[Evaluation of the survival of the Walter-Motorlet TKA: long-term outcomes].Acta Chir Orthop Traumatol Cech. 2005; 72(4):221-7.AC
PURPOSE OF THE STUDY
The aim of the study was: 1. statistical evaluation of the survival of the first Czech TKA of Walter-Motorlet type, 2. comparison of the outcomes of different types of tibial components and finding out of the difference, if any, in the survival of all-poly and metal-backed components.
The authors evaluated a group of patients treated by the Walter-Motorlet TKA in the period between September 1984 and December 1989. The cohort comprised 170 patients with 211 knees. Of this group, available to follow-up were 185 TKA in 148 patients on average 17.5 years after the operation (range, 15.0-20.1 years). One female patient who died of pulmonary embolism was not included in the study. The final cohort thus comprised 184 TKA in 147 patients.
The evaluation of the general outcomes was based on the method of the cumulative survival curve after Kaplan-Meier in dependence on the type of the implant its components and basic diagnosis. In addition, the authors carried out a comparison of different types of tibial components.
After 20 years the curve shows 76% as the cumulative number of the survived implants. Eighteen TKA failed due to aseptic loosening and 12 TKA for infection. The comparison of survival curves in rheumatoid arthritis (RA) and osteoarthritis (OA) in case of the femoral components is in absolute terms slightly better in RA patients, however statistically this difference is insignificant (p = 0.34). Similar result was achieved in the tibial component, i. e. slightly better in RA patients, however only until the interval of 18 years after the surgery. After this interval the curve shows identical course in both diseases (p = 0.20). The comparison of individual all-poly tibial components revealed slightly better results in total plateau replacements (p = 0.13), the comparison of metal and total all-poly tibial components is slightly better in the metal-backed components (p = 0.07). However, the differences found out in all these cases are not statistically significant, either, and the outcomes of both types of components may be considered identical.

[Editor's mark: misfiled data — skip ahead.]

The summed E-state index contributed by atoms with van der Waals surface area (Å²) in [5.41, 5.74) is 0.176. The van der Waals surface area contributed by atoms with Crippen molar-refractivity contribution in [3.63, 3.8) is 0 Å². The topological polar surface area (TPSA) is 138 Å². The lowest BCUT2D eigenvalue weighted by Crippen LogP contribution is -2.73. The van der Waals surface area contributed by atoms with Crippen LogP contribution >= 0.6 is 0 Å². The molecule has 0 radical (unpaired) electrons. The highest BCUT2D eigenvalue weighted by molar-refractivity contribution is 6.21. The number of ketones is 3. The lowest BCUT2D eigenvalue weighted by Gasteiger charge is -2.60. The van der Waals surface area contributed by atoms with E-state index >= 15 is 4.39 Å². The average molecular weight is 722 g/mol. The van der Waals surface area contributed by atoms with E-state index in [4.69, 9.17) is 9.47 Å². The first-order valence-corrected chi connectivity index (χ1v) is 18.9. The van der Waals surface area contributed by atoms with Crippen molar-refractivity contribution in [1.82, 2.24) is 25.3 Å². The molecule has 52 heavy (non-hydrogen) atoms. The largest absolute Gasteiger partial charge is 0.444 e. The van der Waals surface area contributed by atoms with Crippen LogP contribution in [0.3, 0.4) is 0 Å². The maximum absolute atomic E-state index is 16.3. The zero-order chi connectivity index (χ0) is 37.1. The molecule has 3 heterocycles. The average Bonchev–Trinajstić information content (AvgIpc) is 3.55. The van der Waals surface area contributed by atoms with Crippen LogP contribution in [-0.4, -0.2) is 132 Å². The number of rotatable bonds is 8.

Evaluation of the cohort at the interval of up to 20 years after the surgery only by means of usual health status documentation is highly demanding. The cumulative number of the survived implants evaluated by the Kaplan-Meier method after 20 years was 76%. There is no study following the cumulative survival of the TKA exceeding ten years in the Czech literature and these studies are not very frequent in other countries, either. Comparison of the outcomes of our study is difficult as the criteria used in different published studies are not uniform. Slightly more favourable results in RA patients may be ascribed to the fact that their demands for physical activity is not so high. Comparable outcomes of the all-poly and metal backed tibial components are rather surprising and their confirmation would require a more detailed examination in a randomized prospective study.
Based on the comparison with similar articles published abroad, 76% as the outcome of the cumulative survival of the first type of the Walter-Motorlet TKA after more than 17 years may be considered satisfactory. The study has confirmed a good long-term survival of all-poly tibial components comparable with metal-backed components. It has indicated slightly better results in the survival of TKA in patients with RA as compared to those with OA, although the difference is not statistically significant. Evaluation of a greater cohort of patients at a longer interval after surgery would be considerably facilitated by the existence of a central TKA register.